2

Let's say you are describing your professor back when you were in college.

His sustained commitment to learning, while never forgetting how to loosen up a bit or de-stress, is one of the most important lessons I have learned from him.

(Re-constructed, sentence #2)

''His sustained commitment to learning, while never forgetting how to loosen up a bit or de-stress, is a lesson I have learned from him.

  • First, there is the Past Tense followed by the last clause which is expressing my opinion in the Present i.e. NOW.

Maybe this is the best form... I think

P.S: I know how present perfect tense works but not quite, specifically this case. As you can see there is the word ''is'' but I am not sure if it is grammatical. Please, shed some light.

  • 3
    Seems like the "but never forget how to loosen up a bit or de-stress" needs editing – Lamplighter Jun 6 '18 at 14:53
  • 1
    Your sentence is not grammatical. but never forget is wrong. You would need to say something like while never forgetting how.... – Tᴚoɯɐuo Jun 6 '18 at 15:15
  • 1
    He kept up his commitment to learning but never forgot how to loosen up a bit and this was etc.....a phrasal verb + possessive makes it work. That said, I think you've asked this question many times in different forms. – Lambie Jun 6 '18 at 16:23
  • @Tᴚoɯɐuo, I am editing it. – John Arvin Jun 7 '18 at 3:31
  • @Lambie, I don't think so, some correlations between these two certainly, but never in this way that I am expressing my opinion in the last clause(yes! that's the word I was missing in the above question) – John Arvin Jun 7 '18 at 4:02
5

If you wished to imply that you are still in contact with this professor, then the present perfect would do. But if the actual relationship ended perhaps many years ago or the learning of that particular lesson occurred in the past, the simple past would be preferable.

His commitment to learning, sustained while never forgetting to loosen up or de-stress a bit, is one of the most important lessons I learned from him.

P.S.
The past tense tells us when you learned this lesson from him: in the past (back when you were in college and he was your professor).

The present perfect tells us that you have learned this lesson from him and no more. Perhaps you did not learn the lesson back in college. It might have taken some years for it to "sink in". Perhaps you did learn it back then. The present perfect is silent with respect to when the lesson was learned. All we know is that it has been learned.

And this combination would be ungrammatical:

One of the most important lessons I have learned from him back when I was his student ...

because we cannot combine the present perfect with a time reference that excludes the present, and "back when I was his student" excludes the present.

  • The past doesn't require that the lesson was learned while at school. The distinction between the past and present perfect, as you said, is solely whether some learning from his example continues at present or is entirely completed. 'Learned'/'learnt' is still more correct even if the lesson was not fully grokked until fairly recently but is now entirely grokked. – lly Jun 10 '18 at 9:43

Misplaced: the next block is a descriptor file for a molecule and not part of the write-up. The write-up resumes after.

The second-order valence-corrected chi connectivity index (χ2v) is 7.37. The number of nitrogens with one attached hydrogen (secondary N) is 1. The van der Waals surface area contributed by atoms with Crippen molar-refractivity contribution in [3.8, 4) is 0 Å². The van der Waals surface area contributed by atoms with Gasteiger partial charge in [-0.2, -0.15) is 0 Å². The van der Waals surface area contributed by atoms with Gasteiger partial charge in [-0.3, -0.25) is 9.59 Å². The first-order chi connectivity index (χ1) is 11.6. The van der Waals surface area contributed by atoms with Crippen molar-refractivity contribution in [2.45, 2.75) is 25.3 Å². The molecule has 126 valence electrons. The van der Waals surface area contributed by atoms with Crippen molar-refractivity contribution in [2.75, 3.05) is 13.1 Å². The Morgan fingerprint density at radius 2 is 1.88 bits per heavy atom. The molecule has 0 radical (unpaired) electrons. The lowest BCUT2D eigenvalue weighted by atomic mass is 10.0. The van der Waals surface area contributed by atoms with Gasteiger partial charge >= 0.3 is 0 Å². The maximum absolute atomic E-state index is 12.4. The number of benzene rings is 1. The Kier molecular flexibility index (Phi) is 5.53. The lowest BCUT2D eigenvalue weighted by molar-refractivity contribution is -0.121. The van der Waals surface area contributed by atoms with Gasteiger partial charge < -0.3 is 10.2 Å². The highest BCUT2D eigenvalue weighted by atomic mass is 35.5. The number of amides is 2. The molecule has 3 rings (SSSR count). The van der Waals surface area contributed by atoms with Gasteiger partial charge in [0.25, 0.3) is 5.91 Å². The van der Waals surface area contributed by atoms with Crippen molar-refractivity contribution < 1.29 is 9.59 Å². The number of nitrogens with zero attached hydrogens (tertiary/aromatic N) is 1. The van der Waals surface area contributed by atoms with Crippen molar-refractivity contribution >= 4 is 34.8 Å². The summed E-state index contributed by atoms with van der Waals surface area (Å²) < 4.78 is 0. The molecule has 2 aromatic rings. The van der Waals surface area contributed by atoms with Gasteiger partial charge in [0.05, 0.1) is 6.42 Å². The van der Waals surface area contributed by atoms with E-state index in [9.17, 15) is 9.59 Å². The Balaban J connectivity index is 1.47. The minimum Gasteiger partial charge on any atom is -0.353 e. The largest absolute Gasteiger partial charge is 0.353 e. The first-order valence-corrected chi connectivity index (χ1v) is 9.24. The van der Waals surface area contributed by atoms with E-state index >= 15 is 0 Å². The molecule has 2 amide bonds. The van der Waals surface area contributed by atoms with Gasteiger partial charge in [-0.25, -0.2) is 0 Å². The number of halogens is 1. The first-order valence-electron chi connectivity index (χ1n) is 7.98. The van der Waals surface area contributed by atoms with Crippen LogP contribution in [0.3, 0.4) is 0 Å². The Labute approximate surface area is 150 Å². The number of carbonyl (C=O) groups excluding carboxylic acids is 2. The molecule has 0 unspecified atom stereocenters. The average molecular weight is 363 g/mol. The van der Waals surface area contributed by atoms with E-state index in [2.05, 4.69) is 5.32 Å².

• @Ily: It is not about "requiring" anything. Tenses are expressive. The past expresses when. The present perfect, that. The phrase entirely completed begs the question in the case of learning, which is both the process which terminates and the lesson learned which remains. – Tᴚoɯɐuo Jun 10 '18 at 10:12
  • That's not what 'beg the question' means, and the 'lesson learned' isn't a process and cannot be completed. You're just mixing in an entirely unrelated sense (and part of speech) of the word. – lly Jun 10 '18 at 15:23
7

X is one of the most important lessons I have learned from him is perfectly grammatical.

It (timelessly) is a lesson, and you (past with present relevance, therefore perfect) have learned it.

  • Yes, but the x in this case requires fixin'. – Lambie Jun 6 '18 at 16:24
  • Strike a blow for UK orthography! (you have learnt it). It's one of the relatively rare cases where our spelling reflects the spoken form better than Websterised US English! (For most native speakers in most contexts, I think.) – FumbleFingers Jun 6 '18 at 17:48
  • 1
    I wouldn't call it "perfectly" grammatical given the scenario: "you are describing your professor back when you were in college" – Tᴚoɯɐuo Jun 6 '18 at 19:10
  • Guys, I have just edited it, is it better to make it in present tense instead of present perfect? – John Arvin Jun 7 '18 at 3:39
  • 1
    "X[his sustained commitment] is one of the most important lessons I have learned from him" perfectly grammatical" is right.Compare: "X is one of the most important lessons I learned [or learnt] from him this year." Where's the problem? base form: learn, past participle and simple past: learnt or learned: both are right. – Lambie Jun 10 '18 at 17:37

Your Answer

By clicking “Post Your Answer”, you agree to our terms of service, privacy policy and cookie policy

Not the answer you're looking for? Browse other questions tagged or ask your own question.